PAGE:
Facial Shape and Sleep Apnoea

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Within this site are several well-supported texts discussing how external influences in the modern environment are leading to a lengthening of the anterior facial skeleton. This is well illustrated if you compare the tracing of a primitive skull shape with a modern average such as is used by orthodontists when they are planning treatment (see below). The reduction in the muscular effort and a lowering of the tongue from its habitual position on the roof of the mouth have effected a large change in anterior facial skeleton.

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  • Individuals with any form of malocclusion will have longer faces, often much longer

As the craniofacial complex lengthens, the mandible hinges back and downwards carrying the tongue down into the airway. If a face is longer it is going to be narrower and shorter, reducing the cross sectional area. This area contains the tongue, teeth and airway and if there isn’t space for the teeth then your airway is at serious risk. The most statistically significant single measurement in the diagnosis of sleep apnoea is the distance from the insertion of genioglossus (just behind the chin point) to the hyoid bone (the Adams apple), which is more significant that obesity and body mass index. The more the mandible hinges back the smaller this area becomes.

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  •     This image of the airways give a graphic representation of the difference between a vertical and horizontal growth pattern.  When Poiseuille’s Law is considered, where the resistance is equal to the radius to the power of 4, then it would seem that a small increase in the vertical growth pattern can disproportionately increase the resistance in the airway.

When awake, we usually make two subconscious postural adjustments to cope with this situation. One is to extend the head and neck, opening the airway in a similar manner to the tipping the head back for Cardiopulmonary Resuscitation (CPR) or when giving an anaesthetic, the other is to move the mandible and tongue, for example lowering the mandible slightly while the tongue is held a little forwards, moving some of the bulk of the tongue forwards out of the airway. It is also possible to increase the motor tone of the muscle in the airway and those holding the base of the tongue. Such compensatory functions can be very effective at maintaining a patient airway, however they take a level of conscious command that is inevitably reduced during sleep, when the tongue falls back into the airway causing nocturnal sleep apnoea which is exacerbated by sleeping face upwards.

The next time you travel to a busy public environment such as a shopping mall, restaurant or school observe how people hold their mouths at rest.  Observe if you can draw any conclusions between how much their mouths are left open and how they look, or rather the shape of their faces. This is especially apparent in children under puberty as they have yet to gain such a strong social awareness so are not trying to conform to any social pressures and when they are fully relaxed at home watching something that fully engages their consciousness. The next time you are in a movie theatre look backward at all the staring faces fixated on the screen, compare the faces with their mouth closed with those that are really open. The conclusion could not be more dramatic, people who hang their mouths open, really don’t look so good, and you don’t have to be a scientist to work that out.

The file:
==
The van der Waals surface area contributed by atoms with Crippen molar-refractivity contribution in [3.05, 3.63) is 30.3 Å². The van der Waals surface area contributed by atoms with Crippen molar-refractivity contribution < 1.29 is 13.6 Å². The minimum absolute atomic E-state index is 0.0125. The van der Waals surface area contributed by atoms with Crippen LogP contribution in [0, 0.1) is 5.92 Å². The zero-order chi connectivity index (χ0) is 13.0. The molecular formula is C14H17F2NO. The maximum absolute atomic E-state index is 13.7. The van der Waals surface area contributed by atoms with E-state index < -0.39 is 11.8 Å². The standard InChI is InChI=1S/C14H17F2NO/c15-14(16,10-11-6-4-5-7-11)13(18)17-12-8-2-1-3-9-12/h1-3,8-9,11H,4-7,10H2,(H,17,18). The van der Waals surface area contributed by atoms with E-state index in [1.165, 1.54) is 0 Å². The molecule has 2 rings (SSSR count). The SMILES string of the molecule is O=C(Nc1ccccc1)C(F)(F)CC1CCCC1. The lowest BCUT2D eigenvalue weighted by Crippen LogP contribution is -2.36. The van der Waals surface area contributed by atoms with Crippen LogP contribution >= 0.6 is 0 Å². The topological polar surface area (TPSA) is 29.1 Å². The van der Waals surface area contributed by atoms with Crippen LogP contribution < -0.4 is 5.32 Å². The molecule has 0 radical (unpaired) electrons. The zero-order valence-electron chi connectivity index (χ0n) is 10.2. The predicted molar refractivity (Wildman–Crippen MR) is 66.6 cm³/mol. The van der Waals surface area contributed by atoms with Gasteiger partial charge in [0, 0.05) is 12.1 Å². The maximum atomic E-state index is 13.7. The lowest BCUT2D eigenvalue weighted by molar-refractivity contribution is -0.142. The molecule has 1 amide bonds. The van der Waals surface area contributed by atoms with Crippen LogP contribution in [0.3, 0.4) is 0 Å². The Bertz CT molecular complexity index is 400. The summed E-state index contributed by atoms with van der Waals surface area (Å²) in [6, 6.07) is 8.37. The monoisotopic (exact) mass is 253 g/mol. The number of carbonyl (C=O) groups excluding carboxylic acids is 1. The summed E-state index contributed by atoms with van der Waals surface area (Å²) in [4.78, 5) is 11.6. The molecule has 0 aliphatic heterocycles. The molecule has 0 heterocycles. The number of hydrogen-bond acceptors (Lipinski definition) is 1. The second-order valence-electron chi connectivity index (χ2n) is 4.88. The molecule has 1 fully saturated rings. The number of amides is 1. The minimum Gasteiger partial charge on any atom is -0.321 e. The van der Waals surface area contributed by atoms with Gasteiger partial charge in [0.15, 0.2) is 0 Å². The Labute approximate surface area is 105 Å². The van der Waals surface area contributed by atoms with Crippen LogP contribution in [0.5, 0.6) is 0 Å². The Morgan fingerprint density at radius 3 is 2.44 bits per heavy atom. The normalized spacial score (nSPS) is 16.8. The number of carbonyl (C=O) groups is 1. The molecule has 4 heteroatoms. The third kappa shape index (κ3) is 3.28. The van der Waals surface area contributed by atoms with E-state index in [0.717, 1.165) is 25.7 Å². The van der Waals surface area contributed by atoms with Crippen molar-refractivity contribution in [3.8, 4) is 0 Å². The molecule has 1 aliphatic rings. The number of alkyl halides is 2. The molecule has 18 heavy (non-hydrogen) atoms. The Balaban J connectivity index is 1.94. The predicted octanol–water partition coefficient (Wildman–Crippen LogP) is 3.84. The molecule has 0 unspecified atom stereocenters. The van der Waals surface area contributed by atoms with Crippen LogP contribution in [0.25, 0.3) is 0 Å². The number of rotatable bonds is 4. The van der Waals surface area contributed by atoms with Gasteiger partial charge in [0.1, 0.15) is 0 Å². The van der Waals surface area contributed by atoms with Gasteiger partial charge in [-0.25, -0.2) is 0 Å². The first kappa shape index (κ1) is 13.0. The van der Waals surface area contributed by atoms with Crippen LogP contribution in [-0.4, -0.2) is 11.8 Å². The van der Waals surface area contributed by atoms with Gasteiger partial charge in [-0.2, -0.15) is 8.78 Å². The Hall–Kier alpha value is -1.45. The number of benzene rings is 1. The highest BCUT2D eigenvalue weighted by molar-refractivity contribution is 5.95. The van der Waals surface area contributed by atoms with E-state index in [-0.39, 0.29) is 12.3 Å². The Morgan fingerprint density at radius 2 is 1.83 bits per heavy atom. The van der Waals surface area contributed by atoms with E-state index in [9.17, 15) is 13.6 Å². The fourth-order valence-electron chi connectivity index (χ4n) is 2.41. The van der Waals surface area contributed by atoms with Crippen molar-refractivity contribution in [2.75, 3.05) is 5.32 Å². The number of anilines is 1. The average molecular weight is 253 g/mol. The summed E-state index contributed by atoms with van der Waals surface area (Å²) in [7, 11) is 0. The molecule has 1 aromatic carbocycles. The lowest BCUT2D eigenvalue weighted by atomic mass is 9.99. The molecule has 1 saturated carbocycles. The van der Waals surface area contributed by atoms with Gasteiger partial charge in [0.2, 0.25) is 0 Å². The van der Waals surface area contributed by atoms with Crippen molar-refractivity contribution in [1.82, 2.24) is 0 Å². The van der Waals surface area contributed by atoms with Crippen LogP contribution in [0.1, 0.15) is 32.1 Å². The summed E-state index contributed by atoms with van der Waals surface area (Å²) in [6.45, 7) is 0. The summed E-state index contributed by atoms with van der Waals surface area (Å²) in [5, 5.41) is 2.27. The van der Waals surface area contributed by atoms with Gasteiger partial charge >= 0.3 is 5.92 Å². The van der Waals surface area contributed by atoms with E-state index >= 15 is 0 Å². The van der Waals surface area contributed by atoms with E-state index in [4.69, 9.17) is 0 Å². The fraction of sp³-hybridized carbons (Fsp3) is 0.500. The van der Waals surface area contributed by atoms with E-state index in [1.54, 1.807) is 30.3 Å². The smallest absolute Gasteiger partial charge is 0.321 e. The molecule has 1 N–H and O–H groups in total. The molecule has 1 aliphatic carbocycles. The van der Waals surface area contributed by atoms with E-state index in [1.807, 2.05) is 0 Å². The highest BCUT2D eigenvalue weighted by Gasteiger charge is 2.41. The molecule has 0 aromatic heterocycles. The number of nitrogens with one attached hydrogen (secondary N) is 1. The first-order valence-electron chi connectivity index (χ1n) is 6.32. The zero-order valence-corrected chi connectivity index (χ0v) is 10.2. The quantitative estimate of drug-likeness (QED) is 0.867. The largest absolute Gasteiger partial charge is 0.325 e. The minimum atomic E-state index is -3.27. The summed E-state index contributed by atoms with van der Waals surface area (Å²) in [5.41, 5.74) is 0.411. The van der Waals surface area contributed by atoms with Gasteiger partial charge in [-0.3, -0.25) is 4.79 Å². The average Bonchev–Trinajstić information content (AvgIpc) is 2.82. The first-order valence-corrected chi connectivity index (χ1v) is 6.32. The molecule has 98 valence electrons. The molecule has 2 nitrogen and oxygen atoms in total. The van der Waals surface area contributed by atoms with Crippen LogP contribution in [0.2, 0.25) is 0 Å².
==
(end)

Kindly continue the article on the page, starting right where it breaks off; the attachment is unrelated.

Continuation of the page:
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Mouth always closed, or almost closed- good cheekbones, excellent face shape Mouth slightly open- lower cheekbones

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To move the mandible and tongue, for example lowering the mandible slightly while the tongue is held a little forwards, moving some of the bulk of the tongue forwards out of the airway. It is also possible to increase the motor tone of the muscle in the airway and those holding the base of the tongue. Such compensatory functions can be very effective at maintaining a patient airway, however they take a level of conscious command that is inevitably reduced during sleep, where the tongue then falls back into the airway causing nocturnal sleep apnoea which is exacerbated by sleeping face upwards.
The systemic effects of sleep apnoea cannot be understated, it has been suggested that it is involved in the pathogenesis of heart disease, Attention Deficit Hyperactivity Disorder (ADHD) and even obesity (which suggests a pathological vicious circle may exist).

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